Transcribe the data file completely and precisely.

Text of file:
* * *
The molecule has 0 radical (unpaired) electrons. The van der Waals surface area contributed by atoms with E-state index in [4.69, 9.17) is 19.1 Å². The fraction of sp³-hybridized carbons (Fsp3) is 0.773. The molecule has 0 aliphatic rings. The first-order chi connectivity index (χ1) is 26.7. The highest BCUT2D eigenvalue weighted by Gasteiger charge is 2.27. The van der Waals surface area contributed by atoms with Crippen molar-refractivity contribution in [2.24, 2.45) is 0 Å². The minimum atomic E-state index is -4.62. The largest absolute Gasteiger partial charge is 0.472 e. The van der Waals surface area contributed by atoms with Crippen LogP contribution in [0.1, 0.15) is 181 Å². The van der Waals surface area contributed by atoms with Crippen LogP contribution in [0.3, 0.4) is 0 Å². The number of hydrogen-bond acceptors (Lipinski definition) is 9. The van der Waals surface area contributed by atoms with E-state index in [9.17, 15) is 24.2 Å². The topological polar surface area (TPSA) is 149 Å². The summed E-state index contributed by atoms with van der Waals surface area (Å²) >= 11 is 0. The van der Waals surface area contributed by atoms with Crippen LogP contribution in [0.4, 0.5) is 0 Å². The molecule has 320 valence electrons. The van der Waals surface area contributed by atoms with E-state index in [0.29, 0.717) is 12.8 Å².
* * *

The molecule has 0 radical (unpaired) electrons. The van der Waals surface area contributed by atoms with E-state index in [4.69, 9.17) is 19.1 Å². The fraction of sp³-hybridized carbons (Fsp3) is 0.773. The molecule has 0 aliphatic rings. The first-order chi connectivity index (χ1) is 26.7. The highest BCUT2D eigenvalue weighted by Gasteiger charge is 2.27. The van der Waals surface area contributed by atoms with Crippen molar-refractivity contribution in [2.24, 2.45) is 0 Å². The minimum atomic E-state index is -4.62. The largest absolute Gasteiger partial charge is 0.472 e. The van der Waals surface area contributed by atoms with Crippen LogP contribution in [0.1, 0.15) is 181 Å². The van der Waals surface area contributed by atoms with Crippen LogP contribution in [0.3, 0.4) is 0 Å². The number of hydrogen-bond acceptors (Lipinski definition) is 9. The van der Waals surface area contributed by atoms with E-state index in [9.17, 15) is 24.2 Å². The topological polar surface area (TPSA) is 149 Å². The summed E-state index contributed by atoms with van der Waals surface area (Å²) >= 11 is 0. The van der Waals surface area contributed by atoms with Crippen LogP contribution in [0.4, 0.5) is 0 Å². The molecule has 320 valence electrons. The van der Waals surface area contributed by atoms with E-state index in [0.29, 0.717) is 12.8 Å².